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“They’re a little eccentric” is a phrase I suspect most of us have heard used to describe a certain kind of memorable person. For me, it evokes my childhood dentist — an elderly man who favored colorful bow ties and humming loudly as he worked, and who once wagged his finger in my face and gravely advised, “never marry a woman who makes you chop wood.” I still don’t quite know what he was getting at.
But what do we really mean when we call someone eccentric? The word renders a verdict of harmlessness: A person’s style, conduct, or mannerisms may be memorable, but not concerning. And truthfully, we need people who are a bit of a character (to use an equally common euphemism). Their difference reinforces our sense of stability, their peculiarity a necessary splash of color in a landscape of conformity. We love to hear about them, to speculate why they are as they are — the odder, the better. Whether in documentaries like Grey Gardens or the five stories collected here, well-reported tales of quirkiness always invoke a small thrill, vaulting their subjects out of the realm of local gossip and into a wider imagination.
However, it’s no accident that every entry here concerns individuals who are, to varying degrees, rich or famous. The sad truth is that the lives of the everyday working class are seldom celebrated, and least of all those whose habits and personalities fall outside of the bounds of “normal.” To quote a character in Ellen Raskin’s novel The Westing Game, “the poor are crazy, the rich just eccentric.” Wealth affords many privileges in life, among them the indulgence of oddity, and such indulgence is only magnified in the face of celebrity. Behavior that would be considered problematic becomes acceptable, even admired as a natural by-product of genius. (See: Andy Kaufman; Bjork; and, at least up to a certain point, Kanye West).
Whatever your take on the meaning of “eccentric,” these stories — sad, inspiring, tragic, and incredible as they are — provide a fascinating glimpse into the minds of those whose lives are anything but conventional.
The Day Bobby Blew It (Brad Darrach, Playboy, July 1973)
Every sport has its enigmatic geniuses, players of supreme natural talent whose volatile nature as often as not trips them up. Remarkably often, a pattern repeats: The young upstart appears as if they had ridden down on a lightning bolt, shakes up the landscape and transcends the limits of the sport, yet somehow never quite reaches the heights they could have, and should have, achieved. In boxing, “Prince” Naseem Hamed shot to fame on the back of extraordinary talent mixed with equally extraordinary theatrics, only to fall frustratingly short of all-time greatness, abruptly walking away from a sport he no longer loved. In soccer, mercurial French footballer-cum-poet Eric Cantona, an eccentric genius if ever there was one, lost the captaincy of his national team thanks to a bizarre display of temper. Basketball, of course, has Dennis Rodman, a player who eternally walked a tightrope between outrageous skill and self-implosion. Pick any sport you like and there will always be numerous examples; in chess, however, Bobby Fischer stands alone.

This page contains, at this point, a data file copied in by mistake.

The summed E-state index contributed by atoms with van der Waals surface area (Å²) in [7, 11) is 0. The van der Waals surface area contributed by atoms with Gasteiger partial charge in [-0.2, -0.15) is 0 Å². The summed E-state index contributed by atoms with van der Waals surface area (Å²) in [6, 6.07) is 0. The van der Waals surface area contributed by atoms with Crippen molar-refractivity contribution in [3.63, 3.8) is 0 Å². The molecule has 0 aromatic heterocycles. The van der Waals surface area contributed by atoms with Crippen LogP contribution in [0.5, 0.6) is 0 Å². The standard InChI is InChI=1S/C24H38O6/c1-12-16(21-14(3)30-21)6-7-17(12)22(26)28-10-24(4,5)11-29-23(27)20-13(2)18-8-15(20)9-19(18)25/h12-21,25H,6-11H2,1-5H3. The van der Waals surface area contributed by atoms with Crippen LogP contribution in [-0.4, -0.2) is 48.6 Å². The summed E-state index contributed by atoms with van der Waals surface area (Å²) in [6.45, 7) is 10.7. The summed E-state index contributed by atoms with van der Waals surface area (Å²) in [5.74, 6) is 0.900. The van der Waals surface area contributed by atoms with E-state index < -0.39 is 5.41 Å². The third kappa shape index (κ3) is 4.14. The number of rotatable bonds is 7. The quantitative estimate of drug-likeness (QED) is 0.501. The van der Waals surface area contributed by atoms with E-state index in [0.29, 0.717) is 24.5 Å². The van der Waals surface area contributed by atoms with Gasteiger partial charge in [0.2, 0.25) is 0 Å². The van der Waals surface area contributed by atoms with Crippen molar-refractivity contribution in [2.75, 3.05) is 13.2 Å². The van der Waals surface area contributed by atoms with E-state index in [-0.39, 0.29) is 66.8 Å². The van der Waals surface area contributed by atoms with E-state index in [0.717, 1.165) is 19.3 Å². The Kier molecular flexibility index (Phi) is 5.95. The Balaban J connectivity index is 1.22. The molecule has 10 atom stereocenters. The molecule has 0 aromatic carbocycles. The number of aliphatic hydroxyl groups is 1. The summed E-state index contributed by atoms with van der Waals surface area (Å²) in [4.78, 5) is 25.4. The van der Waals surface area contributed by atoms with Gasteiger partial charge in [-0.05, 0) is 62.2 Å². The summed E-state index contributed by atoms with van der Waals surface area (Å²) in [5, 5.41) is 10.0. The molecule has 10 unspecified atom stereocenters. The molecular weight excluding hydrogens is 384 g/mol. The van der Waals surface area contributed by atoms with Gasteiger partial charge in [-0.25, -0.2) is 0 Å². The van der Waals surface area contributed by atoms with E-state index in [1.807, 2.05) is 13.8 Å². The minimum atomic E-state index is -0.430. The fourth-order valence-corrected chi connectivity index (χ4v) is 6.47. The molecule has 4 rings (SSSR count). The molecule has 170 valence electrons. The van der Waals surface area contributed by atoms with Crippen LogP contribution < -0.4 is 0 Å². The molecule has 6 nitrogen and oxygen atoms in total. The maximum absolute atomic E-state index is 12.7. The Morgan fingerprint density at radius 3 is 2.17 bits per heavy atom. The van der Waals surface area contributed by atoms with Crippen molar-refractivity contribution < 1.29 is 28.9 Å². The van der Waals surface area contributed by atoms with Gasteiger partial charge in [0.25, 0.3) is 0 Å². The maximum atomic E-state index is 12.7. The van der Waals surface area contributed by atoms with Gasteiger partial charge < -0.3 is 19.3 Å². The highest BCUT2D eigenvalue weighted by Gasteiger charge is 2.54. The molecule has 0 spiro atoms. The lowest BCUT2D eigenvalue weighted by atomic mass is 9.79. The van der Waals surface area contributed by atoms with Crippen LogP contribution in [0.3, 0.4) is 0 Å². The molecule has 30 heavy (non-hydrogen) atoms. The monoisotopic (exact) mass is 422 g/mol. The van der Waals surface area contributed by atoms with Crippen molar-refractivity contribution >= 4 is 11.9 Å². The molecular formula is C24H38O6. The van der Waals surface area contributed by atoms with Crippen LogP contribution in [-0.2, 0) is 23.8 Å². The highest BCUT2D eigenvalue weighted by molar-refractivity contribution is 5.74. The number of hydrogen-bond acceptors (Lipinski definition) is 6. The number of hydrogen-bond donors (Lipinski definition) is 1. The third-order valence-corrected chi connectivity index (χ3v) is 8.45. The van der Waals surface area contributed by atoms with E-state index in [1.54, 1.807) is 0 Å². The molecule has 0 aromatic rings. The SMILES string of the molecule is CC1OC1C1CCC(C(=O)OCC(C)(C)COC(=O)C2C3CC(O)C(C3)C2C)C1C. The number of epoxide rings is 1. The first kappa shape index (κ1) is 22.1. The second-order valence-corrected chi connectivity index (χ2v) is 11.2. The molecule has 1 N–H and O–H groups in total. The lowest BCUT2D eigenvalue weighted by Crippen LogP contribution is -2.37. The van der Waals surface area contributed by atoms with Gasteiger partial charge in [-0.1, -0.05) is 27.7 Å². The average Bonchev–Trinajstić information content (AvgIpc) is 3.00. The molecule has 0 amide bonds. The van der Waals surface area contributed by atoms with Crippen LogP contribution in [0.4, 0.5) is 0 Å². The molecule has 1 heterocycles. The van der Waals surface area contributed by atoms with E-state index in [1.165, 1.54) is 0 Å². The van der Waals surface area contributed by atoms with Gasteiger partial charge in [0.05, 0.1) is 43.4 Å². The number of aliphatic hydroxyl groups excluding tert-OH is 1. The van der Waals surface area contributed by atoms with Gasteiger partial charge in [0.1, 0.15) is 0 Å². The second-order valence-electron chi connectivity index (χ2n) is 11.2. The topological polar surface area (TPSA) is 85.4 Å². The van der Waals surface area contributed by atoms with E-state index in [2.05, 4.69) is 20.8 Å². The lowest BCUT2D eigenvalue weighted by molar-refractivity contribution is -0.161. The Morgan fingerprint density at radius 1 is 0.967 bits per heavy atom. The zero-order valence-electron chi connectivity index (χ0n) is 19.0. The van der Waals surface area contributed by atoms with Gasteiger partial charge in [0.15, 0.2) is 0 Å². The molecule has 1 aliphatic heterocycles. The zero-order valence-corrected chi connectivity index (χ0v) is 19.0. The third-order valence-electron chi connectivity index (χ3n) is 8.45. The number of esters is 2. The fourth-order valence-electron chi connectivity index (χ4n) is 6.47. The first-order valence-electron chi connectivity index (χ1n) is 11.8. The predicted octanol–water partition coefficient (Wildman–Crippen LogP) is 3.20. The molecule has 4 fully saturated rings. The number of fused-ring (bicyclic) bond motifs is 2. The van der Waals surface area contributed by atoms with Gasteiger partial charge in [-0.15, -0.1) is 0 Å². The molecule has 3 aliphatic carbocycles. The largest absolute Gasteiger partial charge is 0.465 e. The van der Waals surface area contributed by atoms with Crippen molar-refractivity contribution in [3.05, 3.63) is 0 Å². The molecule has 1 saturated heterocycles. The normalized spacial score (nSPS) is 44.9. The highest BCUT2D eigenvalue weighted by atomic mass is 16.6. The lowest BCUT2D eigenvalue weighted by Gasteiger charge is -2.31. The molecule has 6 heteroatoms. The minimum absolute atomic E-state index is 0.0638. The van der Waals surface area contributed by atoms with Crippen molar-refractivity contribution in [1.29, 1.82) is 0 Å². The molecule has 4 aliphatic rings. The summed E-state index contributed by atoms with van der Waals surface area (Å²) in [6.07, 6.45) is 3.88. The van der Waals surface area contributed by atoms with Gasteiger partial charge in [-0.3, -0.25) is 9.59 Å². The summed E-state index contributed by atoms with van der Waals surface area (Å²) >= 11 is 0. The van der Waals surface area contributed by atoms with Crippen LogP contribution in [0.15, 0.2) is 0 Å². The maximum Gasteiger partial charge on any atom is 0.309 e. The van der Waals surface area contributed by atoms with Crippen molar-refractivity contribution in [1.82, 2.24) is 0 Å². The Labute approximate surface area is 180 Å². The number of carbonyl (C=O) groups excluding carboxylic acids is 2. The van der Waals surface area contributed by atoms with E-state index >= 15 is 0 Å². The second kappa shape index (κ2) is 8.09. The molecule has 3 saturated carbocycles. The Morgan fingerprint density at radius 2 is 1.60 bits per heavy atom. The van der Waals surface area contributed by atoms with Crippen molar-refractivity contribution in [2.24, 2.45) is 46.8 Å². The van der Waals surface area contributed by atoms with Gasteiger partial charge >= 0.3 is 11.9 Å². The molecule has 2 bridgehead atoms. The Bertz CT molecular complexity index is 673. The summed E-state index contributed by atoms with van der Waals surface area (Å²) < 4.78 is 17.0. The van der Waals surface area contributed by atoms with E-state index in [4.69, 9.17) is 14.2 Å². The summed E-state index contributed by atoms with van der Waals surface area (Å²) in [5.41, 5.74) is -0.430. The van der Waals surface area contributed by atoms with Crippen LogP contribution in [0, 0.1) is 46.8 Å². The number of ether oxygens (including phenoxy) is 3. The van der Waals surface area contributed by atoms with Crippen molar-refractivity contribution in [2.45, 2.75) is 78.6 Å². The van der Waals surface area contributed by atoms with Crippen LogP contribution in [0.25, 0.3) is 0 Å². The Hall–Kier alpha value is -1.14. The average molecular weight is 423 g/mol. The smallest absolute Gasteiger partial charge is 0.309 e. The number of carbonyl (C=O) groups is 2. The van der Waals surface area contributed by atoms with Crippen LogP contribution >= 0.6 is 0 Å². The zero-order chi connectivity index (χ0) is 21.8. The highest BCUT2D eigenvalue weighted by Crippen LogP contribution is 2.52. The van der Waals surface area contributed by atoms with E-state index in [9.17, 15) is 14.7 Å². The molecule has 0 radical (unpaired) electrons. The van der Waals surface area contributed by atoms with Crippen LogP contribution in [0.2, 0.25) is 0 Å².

The World Chess Championships of 1972 were memorable for several reasons. Russia had dominated the competition for 24 years prior, and no American had won since the 19th century. The world was in the middle of a Cold War. The man who held the crown, 25-year-old Russian Boris Spassky, had learned how to play on a train while escaping Leningrad during World War II. Yet, Spassky’s opponent might have been the most memorable element. Bobby Fischer was the definition of a prodigy: At 14, he had won the U.S. Championship with the only recorded perfect score in the history of the tournament. Fifteen years later, he carried the hopes of a nation upon his shoulders. But which Bobby Fischer would turn up — the confident, happy young man, or the paranoid, furious recluse? Would he, in fact, turn up at all? Chess aficionados will already know this story, but Darrach writes with such insight and elegance, transporting us to a world of fantastic intrigue and unbelievable pressure, that even if you know the outcome, this article is a thrill from start to finish.